The reverse of mechanism in #16 is completely well precedented and involves attack of an enol on the C of CO2, followed by an alkene addition reaction under strong acidic conditions. Also, if the alignment is ok and if there is a carbocylic acid intermediate, you could potentially invoke a vinylogous ene reaction to form the acid (i.e., the decarboxylation of a beta-keto acid is a retro-ene reaction.)

For the mechanism in #16: If it is, as pictured in #16, a concerted process, then the incipient aromatization should increase the acidity of that hydrogen just as it does in #12. By the way, it could very well be concerted. If you look at the molecule in 3D (I just minimized its structure in ChemBio3D Ultra), you can see that everything is really well aligned.
If it's not a concerted process and you first form a carboxylic acid: Protonating the top oxygen makes the carboxylic acid a very good leaving group. Then everything is perfectly aligned (H and O are stuck in a perfectly antiperiplanar conformation) for an anti elimination with one of the H's of the methylene group. Furthermore, this elimination relieves the tension forced in by the bicyclo system. To say it differently: I would not expect this elimination to be very difficult, especially with an excess of TfOH in boiling DCM!

This is a fun mechanistic problem. Let me know what you think!

Offline orthoformate

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Re: Decarboxylation to hydroxyindole mechanism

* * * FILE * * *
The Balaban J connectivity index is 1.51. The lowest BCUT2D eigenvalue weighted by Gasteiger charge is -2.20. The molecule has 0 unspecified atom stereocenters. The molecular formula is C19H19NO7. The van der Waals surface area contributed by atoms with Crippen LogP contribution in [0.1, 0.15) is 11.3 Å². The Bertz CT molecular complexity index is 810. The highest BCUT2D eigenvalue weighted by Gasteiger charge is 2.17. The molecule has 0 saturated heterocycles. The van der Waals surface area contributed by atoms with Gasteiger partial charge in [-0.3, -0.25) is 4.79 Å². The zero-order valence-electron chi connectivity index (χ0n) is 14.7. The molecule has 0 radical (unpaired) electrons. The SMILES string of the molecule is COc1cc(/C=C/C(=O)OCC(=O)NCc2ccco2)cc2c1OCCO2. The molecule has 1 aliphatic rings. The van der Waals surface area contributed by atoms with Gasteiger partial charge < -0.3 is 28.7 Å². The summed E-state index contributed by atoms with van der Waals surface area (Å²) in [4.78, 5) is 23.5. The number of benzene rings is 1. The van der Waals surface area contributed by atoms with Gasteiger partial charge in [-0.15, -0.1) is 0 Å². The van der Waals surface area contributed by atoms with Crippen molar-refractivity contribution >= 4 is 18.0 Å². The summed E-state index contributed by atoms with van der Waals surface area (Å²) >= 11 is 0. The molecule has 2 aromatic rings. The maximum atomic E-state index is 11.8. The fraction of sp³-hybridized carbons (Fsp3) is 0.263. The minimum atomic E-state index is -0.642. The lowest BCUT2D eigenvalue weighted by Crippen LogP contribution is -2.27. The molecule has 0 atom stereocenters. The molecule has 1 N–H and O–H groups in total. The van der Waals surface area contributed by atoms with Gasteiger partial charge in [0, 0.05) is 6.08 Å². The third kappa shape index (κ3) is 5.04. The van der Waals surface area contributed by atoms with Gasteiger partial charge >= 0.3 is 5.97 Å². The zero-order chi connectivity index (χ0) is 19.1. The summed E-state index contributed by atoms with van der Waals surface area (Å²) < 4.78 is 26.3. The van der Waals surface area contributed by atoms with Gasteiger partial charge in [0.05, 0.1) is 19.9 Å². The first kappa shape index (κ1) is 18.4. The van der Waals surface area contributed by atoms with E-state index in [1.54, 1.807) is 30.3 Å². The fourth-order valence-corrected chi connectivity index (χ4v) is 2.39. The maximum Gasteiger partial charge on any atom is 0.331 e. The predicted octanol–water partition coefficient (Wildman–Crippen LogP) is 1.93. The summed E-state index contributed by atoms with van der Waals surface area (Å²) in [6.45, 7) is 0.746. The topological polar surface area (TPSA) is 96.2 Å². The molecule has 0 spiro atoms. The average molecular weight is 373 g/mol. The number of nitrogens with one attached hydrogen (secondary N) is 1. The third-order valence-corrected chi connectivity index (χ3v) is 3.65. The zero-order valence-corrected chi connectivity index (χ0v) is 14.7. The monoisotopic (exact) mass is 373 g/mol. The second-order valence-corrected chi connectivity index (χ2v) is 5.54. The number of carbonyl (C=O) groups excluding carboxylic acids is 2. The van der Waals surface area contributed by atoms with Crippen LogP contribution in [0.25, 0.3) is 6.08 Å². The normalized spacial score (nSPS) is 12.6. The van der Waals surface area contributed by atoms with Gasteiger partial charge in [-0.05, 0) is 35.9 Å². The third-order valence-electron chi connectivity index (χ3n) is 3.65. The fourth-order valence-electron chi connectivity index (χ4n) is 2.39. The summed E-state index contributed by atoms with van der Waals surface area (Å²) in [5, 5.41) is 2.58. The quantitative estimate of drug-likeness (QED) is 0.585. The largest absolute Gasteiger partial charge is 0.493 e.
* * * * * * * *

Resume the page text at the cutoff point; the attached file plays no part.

« Reply #25 on: July 28, 2016, 03:01:39 PM »
@lb2

As you know the paper you referenced (J. Org. Chem. 2006, 7391) contains the mechanism described in Post #12 (attached).

Assuming that the decarboxylation can occur faster intramolecularly is not circular reasoning.

Generally intramolecular reactions occur faster than intermolecular reactions. The mechanism in Post #16 is an intermolecular reaction (involving water) and would naturally occur at a slower rate. The sluggish rate of the Post #16 mechanism is exacerbated by the fact that there is very little water in the reaction, the only water in the system is the water ejected from the Pictet–Spengler reaction.

Why would the molecule wait around for water to show up when it could just react on its own. My thought is that it wouldn't, and that is why I support the Post #12 mechanism.

Offline lb2

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Re: Decarboxylation to hydroxyindole mechanism
« Reply #26 on: July 28, 2016, 05:32:14 PM »
Hi orthoformate,

I understand what you mean. But I think you are not being careful enough in your statement, which in my opinion leads you to a false interpretation.

As written, this broad statement

"Generally intramolecular reactions occur faster than intermolecular reactions."

is 100% wrong.